Mui Ne – the kite surfing Mecca

Posted from Phan Thiet, Binh Thuan province, Vietnam.

Welcome to Mui Ne!

Welcome to Mui Ne!

In late morning the sun was already testing my un-liberal sunscreen practices. It was hot. So hot. I would be pink in no time and that thought still didn’t persuade me to avoid my impending sunburn. At least there was wind. I winced at the kite-surfers as I clung to the cushion on my lounger – certain at any moment we would both launch off the veranda and go sailing down the shoreline. Mui Ne, Vietnam is renowned for being one of the windiest places in Southeast Asia. I didn’t know that when I chose to go there. I had heard of villas and beaches and your general all-around traveller’s Shangri-La for sea-side relaxation. But after nearly being bowled off my feet a few times by the waves I settled for a constant exhibition of far too fit kite-surfers in board shorts, with sun-kissed hair, tan skin and heart-pumping acrobatics. I’d figure out a way to survive.


It was a wonder I got to Mui Ne anyway. The road from Saigon was packed with holiday travellers making their way home with trees, chickens, cases of Coca Cola and whatever else they could fit on their scooter along with their family of four. My bus driver, however, was determined to maintain his schedule, no matter how much traffic was in his way. It’s not unusual for journeys to be delayed in Vietnam, let alone during Tet, but we made it to our destination on time, five hours later – a few years short of my life due to several mild heart-attacks. I was beginning to think I’d have to surgically remove the lady’s fingers from the seat cushion next to me, but she sprang off the bus like a cat in water when we finally got to Mui Ne.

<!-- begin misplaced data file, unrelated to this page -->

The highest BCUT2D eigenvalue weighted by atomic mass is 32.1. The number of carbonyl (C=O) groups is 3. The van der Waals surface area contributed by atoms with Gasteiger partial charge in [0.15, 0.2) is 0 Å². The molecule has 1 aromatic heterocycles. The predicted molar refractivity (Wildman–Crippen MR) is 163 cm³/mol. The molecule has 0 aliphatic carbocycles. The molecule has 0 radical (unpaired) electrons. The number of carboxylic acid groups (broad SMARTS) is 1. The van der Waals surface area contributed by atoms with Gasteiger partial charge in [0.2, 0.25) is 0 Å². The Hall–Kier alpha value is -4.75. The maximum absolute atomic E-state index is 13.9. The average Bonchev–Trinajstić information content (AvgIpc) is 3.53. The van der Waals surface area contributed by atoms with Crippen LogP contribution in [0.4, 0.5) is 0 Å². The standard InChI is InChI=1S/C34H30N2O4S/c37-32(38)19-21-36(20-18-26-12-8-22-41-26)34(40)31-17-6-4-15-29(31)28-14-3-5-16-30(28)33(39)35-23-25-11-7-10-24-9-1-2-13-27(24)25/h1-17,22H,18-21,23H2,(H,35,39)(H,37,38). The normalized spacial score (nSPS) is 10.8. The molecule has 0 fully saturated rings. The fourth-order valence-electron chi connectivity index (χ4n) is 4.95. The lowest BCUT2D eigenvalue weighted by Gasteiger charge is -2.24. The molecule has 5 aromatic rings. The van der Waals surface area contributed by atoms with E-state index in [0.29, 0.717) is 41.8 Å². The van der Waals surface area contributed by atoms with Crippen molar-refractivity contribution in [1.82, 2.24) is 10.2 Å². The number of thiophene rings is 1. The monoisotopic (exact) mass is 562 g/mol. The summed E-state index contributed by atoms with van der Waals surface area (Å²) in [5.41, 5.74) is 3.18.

Just a note about driving in Vietnam: While there is a centre line painted in the middle of the road here, it doesn’t mean the same thing. Basically it’s a gauge. For instance, if the road is wide enough to fit four buses side-by-side, theoretically, if the drivers are all good enough, two buses should be able to overtake one bus (at the same time) while another bus passes in the opposite direction. This is something they practice regularly.


In the distance is a boat that has broken free from it’s ties. It drifted until it was beached and then had to be dragged back to whence it came.

Everyday but one the winds howled. And on that day the restaurant bars were full. But they howl and blow with such force here that it’s hard to comprehend how people’s arms aren’t torn from their bodies. It’s fierce, the waves huge and the water is deep, so it’s not for the weary. But if kite surfing or wind surfing is your thing, you’d be crazy to not be out in the water. There are numerous schools along the shoreline, the majority charging $250 to pass on their kite-surfing knowledge. If wind-surfing is your thing there’s signs around town boasting “learn to wind-surf in three-hours.” It seemed a little violent on the water to me.

I worked on my tan.

The white sand dunes aren't as spoiled as the red ones. They're farther away and bigger.